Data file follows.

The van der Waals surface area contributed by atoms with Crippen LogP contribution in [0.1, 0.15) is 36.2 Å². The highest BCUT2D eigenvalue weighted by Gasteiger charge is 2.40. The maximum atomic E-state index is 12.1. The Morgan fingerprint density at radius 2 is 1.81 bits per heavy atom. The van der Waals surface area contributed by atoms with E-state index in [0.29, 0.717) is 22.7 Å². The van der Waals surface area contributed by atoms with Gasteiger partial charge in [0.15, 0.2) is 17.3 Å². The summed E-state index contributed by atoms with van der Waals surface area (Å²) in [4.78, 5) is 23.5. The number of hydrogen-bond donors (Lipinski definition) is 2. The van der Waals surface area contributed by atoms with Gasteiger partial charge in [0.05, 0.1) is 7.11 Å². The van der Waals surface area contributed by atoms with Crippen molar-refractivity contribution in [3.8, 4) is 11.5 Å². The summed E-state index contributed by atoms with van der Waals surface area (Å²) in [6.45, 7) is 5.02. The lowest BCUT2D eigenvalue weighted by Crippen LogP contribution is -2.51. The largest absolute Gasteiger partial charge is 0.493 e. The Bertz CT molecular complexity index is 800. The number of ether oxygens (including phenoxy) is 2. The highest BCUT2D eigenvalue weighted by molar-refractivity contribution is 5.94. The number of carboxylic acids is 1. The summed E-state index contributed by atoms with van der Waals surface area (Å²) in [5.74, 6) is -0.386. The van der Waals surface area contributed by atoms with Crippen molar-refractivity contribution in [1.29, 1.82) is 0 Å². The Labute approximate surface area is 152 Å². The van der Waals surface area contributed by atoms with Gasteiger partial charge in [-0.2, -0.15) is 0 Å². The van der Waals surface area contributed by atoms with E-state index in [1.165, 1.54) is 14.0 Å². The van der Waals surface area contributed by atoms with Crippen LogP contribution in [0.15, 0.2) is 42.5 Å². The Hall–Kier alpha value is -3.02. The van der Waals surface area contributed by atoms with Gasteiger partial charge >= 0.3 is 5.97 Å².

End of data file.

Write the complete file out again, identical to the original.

The van der Waals surface area contributed by atoms with Crippen LogP contribution in [0.1, 0.15) is 36.2 Å². The highest BCUT2D eigenvalue weighted by Gasteiger charge is 2.40. The maximum atomic E-state index is 12.1. The Morgan fingerprint density at radius 2 is 1.81 bits per heavy atom. The van der Waals surface area contributed by atoms with E-state index in [0.29, 0.717) is 22.7 Å². The van der Waals surface area contributed by atoms with Gasteiger partial charge in [0.15, 0.2) is 17.3 Å². The summed E-state index contributed by atoms with van der Waals surface area (Å²) in [4.78, 5) is 23.5. The number of hydrogen-bond donors (Lipinski definition) is 2. The van der Waals surface area contributed by atoms with Gasteiger partial charge in [0.05, 0.1) is 7.11 Å². The van der Waals surface area contributed by atoms with Crippen molar-refractivity contribution in [3.8, 4) is 11.5 Å². The summed E-state index contributed by atoms with van der Waals surface area (Å²) in [6.45, 7) is 5.02. The lowest BCUT2D eigenvalue weighted by Crippen LogP contribution is -2.51. The largest absolute Gasteiger partial charge is 0.493 e. The Bertz CT molecular complexity index is 800. The number of ether oxygens (including phenoxy) is 2. The highest BCUT2D eigenvalue weighted by molar-refractivity contribution is 5.94. The number of carboxylic acids is 1. The summed E-state index contributed by atoms with van der Waals surface area (Å²) in [5.74, 6) is -0.386. The van der Waals surface area contributed by atoms with Crippen molar-refractivity contribution in [1.29, 1.82) is 0 Å². The Labute approximate surface area is 152 Å². The van der Waals surface area contributed by atoms with Gasteiger partial charge in [-0.2, -0.15) is 0 Å². The van der Waals surface area contributed by atoms with E-state index in [1.165, 1.54) is 14.0 Å². The van der Waals surface area contributed by atoms with Crippen LogP contribution in [0.15, 0.2) is 42.5 Å². The Hall–Kier alpha value is -3.02. The van der Waals surface area contributed by atoms with Gasteiger partial charge >= 0.3 is 5.97 Å².